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Bucharest: A short guide to a city of contrasts

Bucharest: A short guide to a city of contrasts

Despite of the fact that Bucharest’s history extends for more than five centuries, the capital city of Romania is a relatively new entrant on the global tourism market. However, its lack of experience as an international travel destination does not mean Bucharest is less attractive than other European capitals.  Bucharest currently attracts almost 1 million foreign visitors per year and the numbers are still growing.

But still, why should you come to Bucharest?

Vibrant culture, but without the crowds

First of all, Bucharest offers an incredible blend of European culture without the crowds that are so typical to well-known tourist destinations. Situated at the crossroads of Central and South-Eastern Europe, Bucharest is a city of cultural contrasts. In just a few hours, a traveller can experience both the urban atmosphere of narrow streets with Beaux-Art buildings and elegant cafés as well as the simplicity of rural art and life in one of Europe’s largest open-air museums – the Village Museum.

Beautiful byzantine churches dating from the late Middle Ages, such as the Radu Voda monastery, are just blocks away from the Palace of the Parliament, the largest civilian building in the world and a symbol of the communist “Golden Age”. In less than ten minutes, one can go from the vibrant streets in Bucharest’s historic centre, with their numerous shops, bars, restaurants and clubs to beautiful and tranquil nineteen century parks such as Cismigiu and Gradina Icoanei.  And the city’s most well-known clubbing area is situated right next to the ruins of the Old Princely Court, built in the fifteenth century by Vlad the Impaler and now operating as a museum.IMG_20120503_105128

Big city life at affordable prices

With an official population of approximately 2 million inhabitants (and unofficial estimates of over 3 million), Bucharest is the sixth largest city in Europe, after London, Paris, Berlin, Madrid and Rome. Still, big city life does not automatically translate into expensive life. According to Forbes, Bucharest is the second cheapest tourist city in Europe after Kiev; the daily Backpacker Index rate (the total amount of expenditures undertaken by a backpacker in the course of one day) is only $26.38, far lower than in the case of other capital cities in Eastern and Central Europe such as Budapest ($31.23), Bratislava ($40.95) or Vienna ($73.57).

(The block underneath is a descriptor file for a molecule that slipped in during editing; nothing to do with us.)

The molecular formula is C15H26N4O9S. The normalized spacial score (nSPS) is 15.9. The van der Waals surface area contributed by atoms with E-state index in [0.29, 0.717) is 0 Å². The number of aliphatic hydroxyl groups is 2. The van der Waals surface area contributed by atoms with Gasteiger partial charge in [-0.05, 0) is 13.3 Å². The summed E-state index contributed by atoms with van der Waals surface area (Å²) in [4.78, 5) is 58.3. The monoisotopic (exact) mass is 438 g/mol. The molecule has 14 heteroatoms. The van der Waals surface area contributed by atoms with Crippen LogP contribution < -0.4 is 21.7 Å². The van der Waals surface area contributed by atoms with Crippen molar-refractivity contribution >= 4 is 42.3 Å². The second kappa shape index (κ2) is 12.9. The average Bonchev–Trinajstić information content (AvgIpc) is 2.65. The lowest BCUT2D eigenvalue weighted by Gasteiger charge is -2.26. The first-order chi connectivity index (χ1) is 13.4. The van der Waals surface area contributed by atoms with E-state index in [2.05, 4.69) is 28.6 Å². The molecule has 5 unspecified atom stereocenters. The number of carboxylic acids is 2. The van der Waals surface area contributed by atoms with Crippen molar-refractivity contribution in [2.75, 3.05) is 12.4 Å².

This is not surprising however since a 62-rides metro pass or an unlimited monthly buss pass barely exceed €12! Moreover, there are plenty of hostels and budget hotels to choose from and a decent two-course meal should cost no more than €15 at most restaurants, tips included.

Authentic life. Authentic art. Authentic fun!

Apart of being a flourishing tourist destination, Bucharest is the place where people live, love, eat, drink and go to work. Escape the cobbled streets in the city centre and take a tour of the so-called “workers’ neighbourhoods” – residential areas with standardised grey blocks of flats that offer you a glimpse of what life was like during communism. Or go into one of the city’s numerous farmer’s markets, where peasants still sell traditionally harvested fruits and vegetables grown in their own yard with no added chemicals. Dine in a restaurant that features instrumental folk music (“lautari” or “taraf”). In the mornings, watch merchants go about their business, listen to the humming of the crowded streets and enjoy the smell of freshly baked pretzels – these are the small and simple things that add value to life and make tourism a cultural experience. IMG_20120503_092412

Bucharest life is simple and at the same time grand and sophisticated. Romania’s capital city is home to the George Enescu international festival, one of the most important classical music festivals in Europe. Every two years, the festival brings together experienced artists and orchestras from all over the world. The event is held at the Grand Palace Hall, which is situated next to the Romanian National Museum of Art, but also at the Romanian Atheneum, a beautiful neoclassical concert hall built in the nineteenth century.

Although Bucharest has never received the title of European Capital of Culture, it could certainly qualify for the title of European Capital of Nightlife and Clubbing! House clubs, jazz clubs, adult entertainment clubs, rock clubs welcome hundreds of party seekers each night. The historical city centre is crowded with pubs and bars, so if you’re in for a “pub crawl”, Bucharest is the place to go! And if the morning finds you hungry after an all-night party, there are plenty of cafés, bistros, restaurants and pastry shops to choose from.

It is thus not surprising that Bucharest has been known for over two centuries as “Little Paris” or “Paris of the East”. Its impressive architecture, its bohemian atmosphere and the busy lifestyle of its inhabitants bare much resemblance to that of the French capital. But Bucharest has a life of its own – a life that is strongly rooted in its turbulent past and still reflects the daunting years of communism. Still, it is a life that boasts energy, optimism and vitality. A visit to Bucharest will be more than a tourist experience – it will be a life experience.  For this reason only, come to Bucharest!

 by Anamaria Ravar